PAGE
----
‘School choice’ and other white lies
In 1966, at six years old, I was one of six Black children in a busing "experiment" to "integrate" an all-white elementary school in Queens, New York City.
Every day, the six of us would anxiously touch hands as we took the early morning ride from Hollis, in southern Queens, to the northern community of Little Neck. Hollis was a newly Black and middle-class community back then – made newly Black by the hurried panic of Whites moving to places like Little Neck, where they thought they’d be "safe."
Our coming made them feel unsafe. And we were not prepared for their violence and hatred.
Teachers, students, and parents taunted us constantly. Students were given special dispensation not to hold our hands or in any way have contact. After a day of abuse in school, we would leave school as we entered – dodging rocks and epithets. The rocks never hit anyone. The epithets did. They hit and burrowed deep into our souls.
This is how the "choice" movement began – with the rock throwers and the naysayers. It was, and is, a movement rooted in fear. It was, and is, a movement that flees from public education rather than fights for public schools that serve all children, regardless of color or income.
It is no coincidence that this country’s first school voucher movement gave public dollars to white students in Virginia to attend private, segregated schools following the 1954 Brown vs. Board of Education decision legally banning racially separate and unequal education.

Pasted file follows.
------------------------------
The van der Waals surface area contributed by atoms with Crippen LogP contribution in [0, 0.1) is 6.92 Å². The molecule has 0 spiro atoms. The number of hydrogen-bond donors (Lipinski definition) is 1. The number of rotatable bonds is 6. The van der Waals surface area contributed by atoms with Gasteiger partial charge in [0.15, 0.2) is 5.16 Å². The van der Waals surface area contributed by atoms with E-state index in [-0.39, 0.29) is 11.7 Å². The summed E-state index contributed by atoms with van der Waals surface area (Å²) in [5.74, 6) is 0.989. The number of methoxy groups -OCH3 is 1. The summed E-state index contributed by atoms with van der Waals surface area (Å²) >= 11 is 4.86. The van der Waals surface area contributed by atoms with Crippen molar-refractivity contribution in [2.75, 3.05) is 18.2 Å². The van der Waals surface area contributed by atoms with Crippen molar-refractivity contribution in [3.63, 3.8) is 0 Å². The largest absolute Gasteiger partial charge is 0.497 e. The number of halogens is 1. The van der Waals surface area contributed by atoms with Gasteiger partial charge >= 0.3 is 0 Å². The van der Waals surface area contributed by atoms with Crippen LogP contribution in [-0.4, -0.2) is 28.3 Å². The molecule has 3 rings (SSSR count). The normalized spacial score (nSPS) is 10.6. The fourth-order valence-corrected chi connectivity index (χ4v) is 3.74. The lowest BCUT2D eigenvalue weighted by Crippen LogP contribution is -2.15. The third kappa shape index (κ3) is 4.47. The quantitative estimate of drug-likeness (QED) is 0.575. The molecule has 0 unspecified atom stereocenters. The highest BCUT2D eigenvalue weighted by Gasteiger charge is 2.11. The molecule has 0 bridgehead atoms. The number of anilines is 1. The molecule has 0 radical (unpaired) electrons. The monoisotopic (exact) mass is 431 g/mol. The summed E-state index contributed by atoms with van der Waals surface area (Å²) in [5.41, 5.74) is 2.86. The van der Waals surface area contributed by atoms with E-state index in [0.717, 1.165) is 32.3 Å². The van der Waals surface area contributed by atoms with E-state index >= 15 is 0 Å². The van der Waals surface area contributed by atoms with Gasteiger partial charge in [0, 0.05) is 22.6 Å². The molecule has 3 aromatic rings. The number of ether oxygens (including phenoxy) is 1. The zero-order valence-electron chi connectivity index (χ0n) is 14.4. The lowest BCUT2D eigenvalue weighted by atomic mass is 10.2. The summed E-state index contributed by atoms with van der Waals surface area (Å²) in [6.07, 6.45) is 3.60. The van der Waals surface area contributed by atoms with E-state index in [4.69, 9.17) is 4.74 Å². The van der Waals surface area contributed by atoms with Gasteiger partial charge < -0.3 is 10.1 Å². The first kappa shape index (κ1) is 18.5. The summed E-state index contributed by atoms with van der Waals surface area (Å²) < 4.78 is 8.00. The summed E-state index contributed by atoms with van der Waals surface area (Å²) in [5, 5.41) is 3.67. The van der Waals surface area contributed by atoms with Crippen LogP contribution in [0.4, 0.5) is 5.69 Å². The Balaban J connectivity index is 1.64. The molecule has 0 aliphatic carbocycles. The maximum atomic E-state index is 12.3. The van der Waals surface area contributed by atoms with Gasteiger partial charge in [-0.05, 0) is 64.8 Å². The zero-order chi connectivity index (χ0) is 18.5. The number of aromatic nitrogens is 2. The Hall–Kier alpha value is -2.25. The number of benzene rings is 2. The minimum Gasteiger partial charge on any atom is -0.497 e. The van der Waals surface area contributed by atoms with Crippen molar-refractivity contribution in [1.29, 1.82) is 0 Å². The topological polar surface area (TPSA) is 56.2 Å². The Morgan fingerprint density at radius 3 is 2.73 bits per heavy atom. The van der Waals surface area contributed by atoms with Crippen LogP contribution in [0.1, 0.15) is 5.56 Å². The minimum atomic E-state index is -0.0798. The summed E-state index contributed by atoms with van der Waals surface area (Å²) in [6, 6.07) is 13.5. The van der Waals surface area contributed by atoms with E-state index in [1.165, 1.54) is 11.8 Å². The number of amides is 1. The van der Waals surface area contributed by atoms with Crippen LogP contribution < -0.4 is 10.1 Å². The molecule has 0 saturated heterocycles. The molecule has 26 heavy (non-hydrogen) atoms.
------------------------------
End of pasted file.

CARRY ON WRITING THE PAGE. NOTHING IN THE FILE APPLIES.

Today, conservatives are once again taking a strong interest in school vouchers – only this time in the guise of concern for Black folk.
Aided by millions in funding from conservative think tanks and public relations firms, today’s voucher movement has a much slicker image. And it is attracting diverse faces.
A high profile, big-ticket ad campaign is pushing the idea of school vouchers in the African American community, although the campaign uses the more appealing term "choice."
While ads target the Black community, the White conservatives bankrolling and controlling the school voucher movement have a far broader agenda. Instead of providing the money needed to improve public schools, they want to use public tax dollars for vouchers for private schools. Since most voucher plans do not approach the cost of tuition at the best private schools, it’s clear that in the long run, vouchers are a way to help the (mostly White) well-to-do flee public schools. The overwhelming majority of students of color, meanwhile, will remain in even-more-poorly-funded public schools.
The difference between the "choice" movement and authentic school reform is the difference between abandonment and accountability. Vouchers enable parents to withdraw public education dollars and spend them at private schools. Taxpayers are no longer a community unit committed to maintaining public education for all. They are individual consumers out for the best deal.
But this sidesteps the underlying problem: that the bad schools are concentrated in Black and Brown communities. We need to fight to improve the entire system, not for a better place within it for select individuals.
After centuries of fighting for equal education, more and more African Americans are understandably weary. For those who can afford to augment vouchers and get their kids into a great private school, vouchers might sound like a good idea. But for the rest of us, vouchers undermine the ability of African American kids to get an education at all, because they further defund the public schools where the overwhelming majority of our kids will remain.
In the days of the historic Brown case, many Black people put their lives on the line in the fight for quality public schools for all. This was the real choice movement. It wasn’t about slick ad campaigns. It was a movement that took place in basements of churches and at kitchen tables of mamas and grandmas who cared deeply for all their community’s children.
The new choice movement, with its clandestine commitment to advancing white privilege and its crass consumer approach to education, is a betrayal of this legacy.